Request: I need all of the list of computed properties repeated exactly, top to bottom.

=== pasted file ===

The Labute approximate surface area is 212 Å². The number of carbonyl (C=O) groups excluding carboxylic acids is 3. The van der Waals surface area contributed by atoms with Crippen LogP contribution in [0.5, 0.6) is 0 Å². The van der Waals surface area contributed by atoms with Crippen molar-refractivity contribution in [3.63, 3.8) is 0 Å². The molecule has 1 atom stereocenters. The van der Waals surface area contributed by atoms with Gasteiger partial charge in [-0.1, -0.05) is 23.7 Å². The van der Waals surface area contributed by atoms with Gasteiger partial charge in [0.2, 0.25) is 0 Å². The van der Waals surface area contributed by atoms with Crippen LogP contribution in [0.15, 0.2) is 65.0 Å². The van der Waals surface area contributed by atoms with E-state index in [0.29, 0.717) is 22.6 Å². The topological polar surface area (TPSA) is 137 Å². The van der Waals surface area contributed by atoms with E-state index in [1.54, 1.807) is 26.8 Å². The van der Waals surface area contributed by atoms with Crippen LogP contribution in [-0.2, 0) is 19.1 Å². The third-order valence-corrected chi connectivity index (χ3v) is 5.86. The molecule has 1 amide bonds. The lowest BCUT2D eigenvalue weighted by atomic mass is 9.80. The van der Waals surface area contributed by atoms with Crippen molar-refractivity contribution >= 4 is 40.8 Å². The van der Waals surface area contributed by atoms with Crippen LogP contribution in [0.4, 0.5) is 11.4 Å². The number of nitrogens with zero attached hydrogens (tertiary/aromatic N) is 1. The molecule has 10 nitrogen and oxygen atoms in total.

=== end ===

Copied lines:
The Labute approximate surface area is 212 Å². The number of carbonyl (C=O) groups excluding carboxylic acids is 3. The van der Waals surface area contributed by atoms with Crippen LogP contribution in [0.5, 0.6) is 0 Å². The van der Waals surface area contributed by atoms with Crippen molar-refractivity contribution in [3.63, 3.8) is 0 Å². The molecule has 1 atom stereocenters. The van der Waals surface area contributed by atoms with Gasteiger partial charge in [-0.1, -0.05) is 23.7 Å². The van der Waals surface area contributed by atoms with Gasteiger partial charge in [0.2, 0.25) is 0 Å². The van der Waals surface area contributed by atoms with Crippen LogP contribution in [0.15, 0.2) is 65.0 Å². The van der Waals surface area contributed by atoms with E-state index in [0.29, 0.717) is 22.6 Å². The topological polar surface area (TPSA) is 137 Å². The van der Waals surface area contributed by atoms with E-state index in [1.54, 1.807) is 26.8 Å². The van der Waals surface area contributed by atoms with Crippen LogP contribution in [-0.2, 0) is 19.1 Å². The third-order valence-corrected chi connectivity index (χ3v) is 5.86. The molecule has 1 amide bonds. The lowest BCUT2D eigenvalue weighted by atomic mass is 9.80. The van der Waals surface area contributed by atoms with Crippen molar-refractivity contribution >= 4 is 40.8 Å². The van der Waals surface area contributed by atoms with Crippen LogP contribution in [0.4, 0.5) is 11.4 Å². The number of nitrogens with zero attached hydrogens (tertiary/aromatic N) is 1. The molecule has 10 nitrogen and oxygen atoms in total.